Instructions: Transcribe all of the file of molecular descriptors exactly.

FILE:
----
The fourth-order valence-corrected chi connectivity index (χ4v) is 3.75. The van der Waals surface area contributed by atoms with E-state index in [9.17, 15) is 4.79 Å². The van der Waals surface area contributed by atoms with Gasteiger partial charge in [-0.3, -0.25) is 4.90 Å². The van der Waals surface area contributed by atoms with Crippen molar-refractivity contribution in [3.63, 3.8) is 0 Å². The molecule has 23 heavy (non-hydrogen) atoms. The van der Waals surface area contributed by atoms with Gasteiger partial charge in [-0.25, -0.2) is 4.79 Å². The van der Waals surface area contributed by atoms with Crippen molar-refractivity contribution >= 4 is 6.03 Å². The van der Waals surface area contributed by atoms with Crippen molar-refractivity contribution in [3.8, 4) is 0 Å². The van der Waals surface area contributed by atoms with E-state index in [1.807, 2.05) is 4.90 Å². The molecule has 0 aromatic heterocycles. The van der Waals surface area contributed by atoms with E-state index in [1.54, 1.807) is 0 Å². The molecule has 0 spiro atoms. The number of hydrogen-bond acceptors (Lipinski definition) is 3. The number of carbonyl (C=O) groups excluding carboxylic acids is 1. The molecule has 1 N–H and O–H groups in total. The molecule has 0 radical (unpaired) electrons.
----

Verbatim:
The fourth-order valence-corrected chi connectivity index (χ4v) is 3.75. The van der Waals surface area contributed by atoms with E-state index in [9.17, 15) is 4.79 Å². The van der Waals surface area contributed by atoms with Gasteiger partial charge in [-0.3, -0.25) is 4.90 Å². The van der Waals surface area contributed by atoms with Crippen molar-refractivity contribution in [3.63, 3.8) is 0 Å². The molecule has 23 heavy (non-hydrogen) atoms. The van der Waals surface area contributed by atoms with Gasteiger partial charge in [-0.25, -0.2) is 4.79 Å². The van der Waals surface area contributed by atoms with Crippen molar-refractivity contribution >= 4 is 6.03 Å². The van der Waals surface area contributed by atoms with Crippen molar-refractivity contribution in [3.8, 4) is 0 Å². The van der Waals surface area contributed by atoms with E-state index in [1.807, 2.05) is 4.90 Å². The molecule has 0 aromatic heterocycles. The van der Waals surface area contributed by atoms with E-state index in [1.54, 1.807) is 0 Å². The molecule has 0 spiro atoms. The number of hydrogen-bond acceptors (Lipinski definition) is 3. The number of carbonyl (C=O) groups excluding carboxylic acids is 1. The molecule has 1 N–H and O–H groups in total. The molecule has 0 radical (unpaired) electrons.